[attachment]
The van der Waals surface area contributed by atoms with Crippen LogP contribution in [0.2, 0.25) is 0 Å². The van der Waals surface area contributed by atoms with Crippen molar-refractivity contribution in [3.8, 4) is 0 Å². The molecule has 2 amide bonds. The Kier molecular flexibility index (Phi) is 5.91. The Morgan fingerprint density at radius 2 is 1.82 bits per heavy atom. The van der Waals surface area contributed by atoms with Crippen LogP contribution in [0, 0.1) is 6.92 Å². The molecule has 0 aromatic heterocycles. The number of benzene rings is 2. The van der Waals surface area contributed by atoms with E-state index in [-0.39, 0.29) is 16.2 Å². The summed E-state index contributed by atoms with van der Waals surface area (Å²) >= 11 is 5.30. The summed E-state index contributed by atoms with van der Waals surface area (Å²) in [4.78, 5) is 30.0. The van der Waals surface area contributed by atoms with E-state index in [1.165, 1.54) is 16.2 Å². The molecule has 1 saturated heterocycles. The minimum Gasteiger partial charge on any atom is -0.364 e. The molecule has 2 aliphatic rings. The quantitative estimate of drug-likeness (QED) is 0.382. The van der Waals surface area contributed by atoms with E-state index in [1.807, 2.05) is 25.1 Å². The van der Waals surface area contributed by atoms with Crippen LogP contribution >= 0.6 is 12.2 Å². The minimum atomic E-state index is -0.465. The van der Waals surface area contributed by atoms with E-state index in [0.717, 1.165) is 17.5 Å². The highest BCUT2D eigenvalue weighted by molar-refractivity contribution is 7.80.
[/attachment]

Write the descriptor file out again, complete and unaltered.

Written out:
The van der Waals surface area contributed by atoms with Crippen LogP contribution in [0.2, 0.25) is 0 Å². The van der Waals surface area contributed by atoms with Crippen molar-refractivity contribution in [3.8, 4) is 0 Å². The molecule has 2 amide bonds. The Kier molecular flexibility index (Phi) is 5.91. The Morgan fingerprint density at radius 2 is 1.82 bits per heavy atom. The van der Waals surface area contributed by atoms with Crippen LogP contribution in [0, 0.1) is 6.92 Å². The molecule has 0 aromatic heterocycles. The number of benzene rings is 2. The van der Waals surface area contributed by atoms with E-state index in [-0.39, 0.29) is 16.2 Å². The summed E-state index contributed by atoms with van der Waals surface area (Å²) >= 11 is 5.30. The summed E-state index contributed by atoms with van der Waals surface area (Å²) in [4.78, 5) is 30.0. The van der Waals surface area contributed by atoms with E-state index in [1.165, 1.54) is 16.2 Å². The molecule has 1 saturated heterocycles. The minimum Gasteiger partial charge on any atom is -0.364 e. The molecule has 2 aliphatic rings. The quantitative estimate of drug-likeness (QED) is 0.382. The van der Waals surface area contributed by atoms with E-state index in [1.807, 2.05) is 25.1 Å². The van der Waals surface area contributed by atoms with Crippen LogP contribution >= 0.6 is 12.2 Å². The minimum atomic E-state index is -0.465. The van der Waals surface area contributed by atoms with E-state index in [0.717, 1.165) is 17.5 Å². The highest BCUT2D eigenvalue weighted by molar-refractivity contribution is 7.80.